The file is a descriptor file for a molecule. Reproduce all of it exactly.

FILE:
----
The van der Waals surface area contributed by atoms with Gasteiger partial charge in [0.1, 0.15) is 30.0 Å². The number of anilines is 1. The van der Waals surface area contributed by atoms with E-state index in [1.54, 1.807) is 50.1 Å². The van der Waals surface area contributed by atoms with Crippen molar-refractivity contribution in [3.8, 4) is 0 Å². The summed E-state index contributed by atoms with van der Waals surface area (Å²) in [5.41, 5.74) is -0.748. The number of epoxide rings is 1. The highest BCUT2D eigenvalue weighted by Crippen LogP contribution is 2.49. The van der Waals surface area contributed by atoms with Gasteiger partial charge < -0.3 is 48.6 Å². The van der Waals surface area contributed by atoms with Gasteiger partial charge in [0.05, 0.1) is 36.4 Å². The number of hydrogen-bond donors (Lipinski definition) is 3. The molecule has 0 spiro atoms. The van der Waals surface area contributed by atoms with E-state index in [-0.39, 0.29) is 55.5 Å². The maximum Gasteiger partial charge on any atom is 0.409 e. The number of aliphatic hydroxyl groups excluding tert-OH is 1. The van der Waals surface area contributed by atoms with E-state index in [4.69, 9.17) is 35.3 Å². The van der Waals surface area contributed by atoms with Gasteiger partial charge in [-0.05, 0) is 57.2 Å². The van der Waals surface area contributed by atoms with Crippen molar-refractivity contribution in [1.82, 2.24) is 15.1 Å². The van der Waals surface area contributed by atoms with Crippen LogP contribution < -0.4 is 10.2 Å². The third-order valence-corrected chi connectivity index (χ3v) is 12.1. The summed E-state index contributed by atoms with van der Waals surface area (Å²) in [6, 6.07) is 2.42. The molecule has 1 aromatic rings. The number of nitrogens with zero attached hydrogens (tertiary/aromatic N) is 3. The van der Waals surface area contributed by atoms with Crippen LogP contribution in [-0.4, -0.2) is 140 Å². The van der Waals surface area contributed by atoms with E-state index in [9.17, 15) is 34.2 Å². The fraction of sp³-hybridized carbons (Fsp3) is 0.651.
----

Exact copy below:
The van der Waals surface area contributed by atoms with Gasteiger partial charge in [0.1, 0.15) is 30.0 Å². The number of anilines is 1. The van der Waals surface area contributed by atoms with E-state index in [1.54, 1.807) is 50.1 Å². The van der Waals surface area contributed by atoms with Crippen molar-refractivity contribution in [3.8, 4) is 0 Å². The summed E-state index contributed by atoms with van der Waals surface area (Å²) in [5.41, 5.74) is -0.748. The number of epoxide rings is 1. The highest BCUT2D eigenvalue weighted by Crippen LogP contribution is 2.49. The van der Waals surface area contributed by atoms with Gasteiger partial charge < -0.3 is 48.6 Å². The van der Waals surface area contributed by atoms with Gasteiger partial charge in [0.05, 0.1) is 36.4 Å². The number of hydrogen-bond donors (Lipinski definition) is 3. The molecule has 0 spiro atoms. The van der Waals surface area contributed by atoms with E-state index in [-0.39, 0.29) is 55.5 Å². The maximum Gasteiger partial charge on any atom is 0.409 e. The number of aliphatic hydroxyl groups excluding tert-OH is 1. The van der Waals surface area contributed by atoms with E-state index in [4.69, 9.17) is 35.3 Å². The van der Waals surface area contributed by atoms with Gasteiger partial charge in [-0.05, 0) is 57.2 Å². The van der Waals surface area contributed by atoms with Crippen molar-refractivity contribution in [1.82, 2.24) is 15.1 Å². The van der Waals surface area contributed by atoms with Crippen LogP contribution < -0.4 is 10.2 Å². The third-order valence-corrected chi connectivity index (χ3v) is 12.1. The summed E-state index contributed by atoms with van der Waals surface area (Å²) in [6, 6.07) is 2.42. The molecule has 1 aromatic rings. The number of nitrogens with zero attached hydrogens (tertiary/aromatic N) is 3. The van der Waals surface area contributed by atoms with Crippen LogP contribution in [-0.4, -0.2) is 140 Å². The van der Waals surface area contributed by atoms with E-state index in [9.17, 15) is 34.2 Å². The fraction of sp³-hybridized carbons (Fsp3) is 0.651.